Managing Negativity: What to Do with the Complainer

leadership leading managing Jul 30, 2020

[Pandemic aside, there is a complainer on almost every team: the person who has a lot to say and most of it is negative. For this blog, I’m not focusing on how to tackle the constant grumbler during COVID-19 times, as I don’t think we have to treat the complainer differently during a pandemic and WFH scenario. Whether we’re wearing masks or not, WFH or not, the complainer needs to change. ]

As a manager, a huge part of your job is to work with all kinds of people, with all kinds of temperaments. An awesome manager is able to recognize and use the strengths of every employee, finding a way to make the varying skills and personalities that make up their teamwork in harmony. It feels right. It sounds right. It’s your favorite playlist and the sound and atmosphere are perfect. 

But imagine when you’re listening to someone learning to play the violin. It’s jarring, and it grates on you. And you might be next door or in a room a bit away, and...


What's in Your Emotional Baggage?

eq Jul 24, 2020
What’s in Your Pandemic Emotional Baggage?

Usually about this time of the year I’m packing or unpacking. Packing to leave for vacation or unpacking once I arrive somewhere.

Right now, I’m doing neither. I’m still dealing with baggage, though. My emotional baggage.

Several years ago, I bought this purse at the Rijksmuseum in Amsterdam.
For those of you who don’t know me personally, yes, I did go through the museum before hitting the gift shop. The list of must-see art there is intimidating to get through. My favorites include Still Life with Asparagus (White asparagus! Very exotic.) and this Rembrandt self-portrait, titled, of course, Self-portrait. He is rocking a pandemic hairstyle.

Anyway, what a cool bag. An actual emotional baggage purse.

I was in Amsterdam to facilitate EQ (Emotional Intelligence) workshops for a client, so I discovered a great prop that wouldn’t take up space in my luggage...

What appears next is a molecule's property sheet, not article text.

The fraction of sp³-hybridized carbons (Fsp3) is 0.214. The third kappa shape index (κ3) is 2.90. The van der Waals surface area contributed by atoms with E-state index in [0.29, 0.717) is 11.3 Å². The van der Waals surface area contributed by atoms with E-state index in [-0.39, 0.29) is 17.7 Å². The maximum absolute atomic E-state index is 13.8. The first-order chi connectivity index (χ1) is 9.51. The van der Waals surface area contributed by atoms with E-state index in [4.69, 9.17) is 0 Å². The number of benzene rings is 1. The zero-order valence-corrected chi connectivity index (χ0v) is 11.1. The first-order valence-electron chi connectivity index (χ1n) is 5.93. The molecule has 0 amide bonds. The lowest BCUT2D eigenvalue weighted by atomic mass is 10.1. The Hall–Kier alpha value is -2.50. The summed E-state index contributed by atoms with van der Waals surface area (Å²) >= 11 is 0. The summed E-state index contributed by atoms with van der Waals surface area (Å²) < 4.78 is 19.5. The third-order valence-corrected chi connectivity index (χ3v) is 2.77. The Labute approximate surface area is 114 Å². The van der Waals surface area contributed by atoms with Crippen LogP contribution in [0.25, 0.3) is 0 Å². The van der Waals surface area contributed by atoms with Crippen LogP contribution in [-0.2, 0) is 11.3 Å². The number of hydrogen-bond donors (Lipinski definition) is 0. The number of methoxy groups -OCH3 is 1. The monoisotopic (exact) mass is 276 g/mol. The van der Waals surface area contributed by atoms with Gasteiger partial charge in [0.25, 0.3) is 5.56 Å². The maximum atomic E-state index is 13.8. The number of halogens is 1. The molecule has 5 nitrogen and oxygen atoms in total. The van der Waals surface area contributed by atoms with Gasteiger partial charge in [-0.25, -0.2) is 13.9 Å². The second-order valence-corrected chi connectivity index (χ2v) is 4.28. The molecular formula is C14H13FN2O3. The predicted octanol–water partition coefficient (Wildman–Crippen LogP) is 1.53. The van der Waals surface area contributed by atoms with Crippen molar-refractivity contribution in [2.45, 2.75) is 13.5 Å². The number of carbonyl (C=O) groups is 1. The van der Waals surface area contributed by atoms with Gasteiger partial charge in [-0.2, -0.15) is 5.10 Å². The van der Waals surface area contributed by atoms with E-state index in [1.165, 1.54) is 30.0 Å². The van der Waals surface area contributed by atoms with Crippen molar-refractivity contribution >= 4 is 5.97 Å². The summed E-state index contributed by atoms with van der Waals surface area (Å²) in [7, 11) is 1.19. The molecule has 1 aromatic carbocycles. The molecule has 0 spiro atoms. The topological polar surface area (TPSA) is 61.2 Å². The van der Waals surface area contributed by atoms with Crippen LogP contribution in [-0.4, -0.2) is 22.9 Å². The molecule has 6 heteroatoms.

Leadership and the Dog Days of Summer

Uncategorized Jul 15, 2020
I love to use times of the year as reasons to do things.
These things need to be accomplished anyway and the time of year doesn't really matter. For example, spring cleaning can and should be done any season. Since March my house is being used like never before, and it needs a deep cleaning every month, jeez. (Don't reply back to me that your house has never been cleaner. That's like the person who told me she was cherishing this precious time with her children. Riiight.)
Tying an action to a calendar, season, or time helps ground me. It makes me feel as if there is a reason to do things. And that makes it more likely I actually take action.  

Right now we're in the middle. The middle of the year. The middle of the summer. The middle (we hope) of the pandemic. We're at home, we're tired, we're frustrated, and all this stuff still needs to get done.

For my executive coaching clients, this middle of the summer means we work through some...

Being Approachable—When You’re Not in the Office Together

leading managing Jul 01, 2020

Before COVID-19, I had lots of ideas for leaders on how to become more approachable: how to show people that you are open to their ideas, their questions, and their visits to your office or cube. 

Back then, it was easy to hide, intentionally or not, or be “busy” in conference rooms for several hours each day. Leaders were always, it seemed, in back-to-back meetings. I know, I know: you wanted to be at your desk and be available. But it seemed impossible to be at your desk, so you could be approachable. You needed time to sit down in one place to be approachable. And then, there were business trips. More time out of the office to be in other offices—and in other conferences rooms, being busy. 

Well, it’s July 2020, and COVID-19 means huge numbers of people are working at home, away from each other, and ironically, when we do see someone, we need to create physical space between us and that person. Let’s also add in the mask factor into this...


The Mask, The Terminator, and the 98 Yr Old Leader


Focused on Wednesday. Lost on Thursday. And each afternoon feels like a Friday. 

It's hard to stay focused these days, right? I know it's not just me, as many of my coaching clients are saying the same. And my neighbors and my friends.

You might feel productive one day and then lost the next. The commute is gone, so, wow, you're "home" early, and it's nice and warm outside (for those of us in the Northern Hemisphere). Is it a Friday? Maybe. Not sure. 

For this newsletter, I have a collection of links and ideas as well as updates on what I've been up to with Awesome Leader projects. They come together in a casual Friday-like manner. 

My thoughts captured by Others: Mentions in the The Economist (Managing Up) and Lattice (Professional Development)

"Sycophants are suffering during this pandemic."

I've read and loved The Economist for years, and my thoughts are now in it.  Sycophants are out of luck. Managing up = building and maintaining relationships...